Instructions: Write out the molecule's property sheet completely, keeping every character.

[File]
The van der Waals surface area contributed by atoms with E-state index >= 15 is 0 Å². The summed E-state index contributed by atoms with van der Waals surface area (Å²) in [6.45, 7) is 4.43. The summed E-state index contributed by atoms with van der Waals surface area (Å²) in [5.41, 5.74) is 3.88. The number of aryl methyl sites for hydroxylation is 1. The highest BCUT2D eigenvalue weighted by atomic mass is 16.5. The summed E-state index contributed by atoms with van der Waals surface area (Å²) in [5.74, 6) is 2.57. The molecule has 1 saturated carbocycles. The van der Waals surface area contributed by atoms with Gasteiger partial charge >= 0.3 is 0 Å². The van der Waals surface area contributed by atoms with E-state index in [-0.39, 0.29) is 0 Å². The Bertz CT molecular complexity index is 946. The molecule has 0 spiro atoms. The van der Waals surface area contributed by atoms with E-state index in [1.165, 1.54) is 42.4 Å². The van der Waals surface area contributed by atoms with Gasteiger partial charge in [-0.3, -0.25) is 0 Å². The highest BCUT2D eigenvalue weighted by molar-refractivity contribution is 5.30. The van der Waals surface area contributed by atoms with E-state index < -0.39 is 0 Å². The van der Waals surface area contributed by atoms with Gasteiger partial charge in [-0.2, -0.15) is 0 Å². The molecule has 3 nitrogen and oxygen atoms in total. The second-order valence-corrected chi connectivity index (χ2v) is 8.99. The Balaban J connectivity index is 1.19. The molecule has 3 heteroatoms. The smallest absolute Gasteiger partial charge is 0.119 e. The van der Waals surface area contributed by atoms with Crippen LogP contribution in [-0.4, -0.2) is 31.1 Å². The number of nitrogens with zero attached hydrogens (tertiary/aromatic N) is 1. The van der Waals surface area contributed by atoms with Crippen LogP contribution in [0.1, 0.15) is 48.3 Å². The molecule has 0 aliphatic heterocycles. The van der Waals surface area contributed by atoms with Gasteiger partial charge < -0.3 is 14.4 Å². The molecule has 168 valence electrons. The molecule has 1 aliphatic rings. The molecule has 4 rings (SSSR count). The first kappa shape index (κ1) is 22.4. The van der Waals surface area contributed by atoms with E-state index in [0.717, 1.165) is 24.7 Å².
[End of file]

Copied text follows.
The van der Waals surface area contributed by atoms with E-state index >= 15 is 0 Å². The summed E-state index contributed by atoms with van der Waals surface area (Å²) in [6.45, 7) is 4.43. The summed E-state index contributed by atoms with van der Waals surface area (Å²) in [5.41, 5.74) is 3.88. The number of aryl methyl sites for hydroxylation is 1. The highest BCUT2D eigenvalue weighted by atomic mass is 16.5. The summed E-state index contributed by atoms with van der Waals surface area (Å²) in [5.74, 6) is 2.57. The molecule has 1 saturated carbocycles. The van der Waals surface area contributed by atoms with Gasteiger partial charge >= 0.3 is 0 Å². The van der Waals surface area contributed by atoms with E-state index in [-0.39, 0.29) is 0 Å². The Bertz CT molecular complexity index is 946. The molecule has 0 spiro atoms. The van der Waals surface area contributed by atoms with E-state index in [1.165, 1.54) is 42.4 Å². The van der Waals surface area contributed by atoms with Gasteiger partial charge in [-0.3, -0.25) is 0 Å². The highest BCUT2D eigenvalue weighted by molar-refractivity contribution is 5.30. The van der Waals surface area contributed by atoms with E-state index < -0.39 is 0 Å². The van der Waals surface area contributed by atoms with Gasteiger partial charge in [-0.2, -0.15) is 0 Å². The molecule has 3 nitrogen and oxygen atoms in total. The second-order valence-corrected chi connectivity index (χ2v) is 8.99. The Balaban J connectivity index is 1.19. The molecule has 3 heteroatoms. The smallest absolute Gasteiger partial charge is 0.119 e. The van der Waals surface area contributed by atoms with Crippen LogP contribution in [-0.4, -0.2) is 31.1 Å². The number of nitrogens with zero attached hydrogens (tertiary/aromatic N) is 1. The van der Waals surface area contributed by atoms with Crippen LogP contribution in [0.1, 0.15) is 48.3 Å². The molecule has 0 aliphatic heterocycles. The van der Waals surface area contributed by atoms with Gasteiger partial charge < -0.3 is 14.4 Å². The molecule has 168 valence electrons. The molecule has 1 aliphatic rings. The molecule has 4 rings (SSSR count). The first kappa shape index (κ1) is 22.4. The van der Waals surface area contributed by atoms with E-state index in [0.717, 1.165) is 24.7 Å².